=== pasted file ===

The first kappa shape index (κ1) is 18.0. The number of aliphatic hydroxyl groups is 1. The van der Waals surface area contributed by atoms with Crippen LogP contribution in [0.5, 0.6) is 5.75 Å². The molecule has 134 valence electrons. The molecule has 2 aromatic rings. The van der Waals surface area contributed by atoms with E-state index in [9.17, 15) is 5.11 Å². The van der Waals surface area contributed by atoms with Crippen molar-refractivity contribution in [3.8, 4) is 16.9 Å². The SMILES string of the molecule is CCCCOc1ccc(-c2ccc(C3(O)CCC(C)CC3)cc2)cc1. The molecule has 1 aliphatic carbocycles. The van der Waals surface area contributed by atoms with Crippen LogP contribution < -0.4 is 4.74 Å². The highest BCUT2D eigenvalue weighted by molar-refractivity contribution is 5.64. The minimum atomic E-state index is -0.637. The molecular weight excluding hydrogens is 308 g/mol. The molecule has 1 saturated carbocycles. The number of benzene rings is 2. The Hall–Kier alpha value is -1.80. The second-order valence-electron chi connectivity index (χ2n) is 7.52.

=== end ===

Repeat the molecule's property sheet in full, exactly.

The first kappa shape index (κ1) is 18.0. The number of aliphatic hydroxyl groups is 1. The van der Waals surface area contributed by atoms with Crippen LogP contribution in [0.5, 0.6) is 5.75 Å². The molecule has 134 valence electrons. The molecule has 2 aromatic rings. The van der Waals surface area contributed by atoms with E-state index in [9.17, 15) is 5.11 Å². The van der Waals surface area contributed by atoms with Crippen molar-refractivity contribution in [3.8, 4) is 16.9 Å². The SMILES string of the molecule is CCCCOc1ccc(-c2ccc(C3(O)CCC(C)CC3)cc2)cc1. The molecule has 1 aliphatic carbocycles. The van der Waals surface area contributed by atoms with Crippen LogP contribution < -0.4 is 4.74 Å². The highest BCUT2D eigenvalue weighted by molar-refractivity contribution is 5.64. The minimum atomic E-state index is -0.637. The molecular weight excluding hydrogens is 308 g/mol. The molecule has 1 saturated carbocycles. The number of benzene rings is 2. The Hall–Kier alpha value is -1.80. The second-order valence-electron chi connectivity index (χ2n) is 7.52.